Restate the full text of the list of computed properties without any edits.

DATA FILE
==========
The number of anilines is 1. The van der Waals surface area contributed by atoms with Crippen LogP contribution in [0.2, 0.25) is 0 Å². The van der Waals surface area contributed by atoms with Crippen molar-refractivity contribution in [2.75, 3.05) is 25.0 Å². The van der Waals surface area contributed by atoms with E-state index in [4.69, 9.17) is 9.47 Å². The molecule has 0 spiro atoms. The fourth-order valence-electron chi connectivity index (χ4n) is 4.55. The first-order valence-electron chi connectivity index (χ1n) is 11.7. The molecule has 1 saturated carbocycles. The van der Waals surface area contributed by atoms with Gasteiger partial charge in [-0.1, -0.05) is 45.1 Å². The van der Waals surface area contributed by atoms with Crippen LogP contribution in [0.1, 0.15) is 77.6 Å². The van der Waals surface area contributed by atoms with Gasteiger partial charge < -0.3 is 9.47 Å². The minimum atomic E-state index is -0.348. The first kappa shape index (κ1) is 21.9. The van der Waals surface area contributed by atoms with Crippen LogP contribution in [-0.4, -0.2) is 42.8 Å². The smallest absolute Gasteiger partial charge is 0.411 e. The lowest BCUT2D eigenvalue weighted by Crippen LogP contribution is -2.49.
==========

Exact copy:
The number of anilines is 1. The van der Waals surface area contributed by atoms with Crippen LogP contribution in [0.2, 0.25) is 0 Å². The van der Waals surface area contributed by atoms with Crippen molar-refractivity contribution in [2.75, 3.05) is 25.0 Å². The van der Waals surface area contributed by atoms with E-state index in [4.69, 9.17) is 9.47 Å². The molecule has 0 spiro atoms. The fourth-order valence-electron chi connectivity index (χ4n) is 4.55. The first-order valence-electron chi connectivity index (χ1n) is 11.7. The molecule has 1 saturated carbocycles. The van der Waals surface area contributed by atoms with Gasteiger partial charge in [-0.1, -0.05) is 45.1 Å². The van der Waals surface area contributed by atoms with Crippen LogP contribution in [0.1, 0.15) is 77.6 Å². The van der Waals surface area contributed by atoms with Gasteiger partial charge < -0.3 is 9.47 Å². The minimum atomic E-state index is -0.348. The first kappa shape index (κ1) is 21.9. The van der Waals surface area contributed by atoms with Crippen LogP contribution in [-0.4, -0.2) is 42.8 Å². The smallest absolute Gasteiger partial charge is 0.411 e. The lowest BCUT2D eigenvalue weighted by Crippen LogP contribution is -2.49.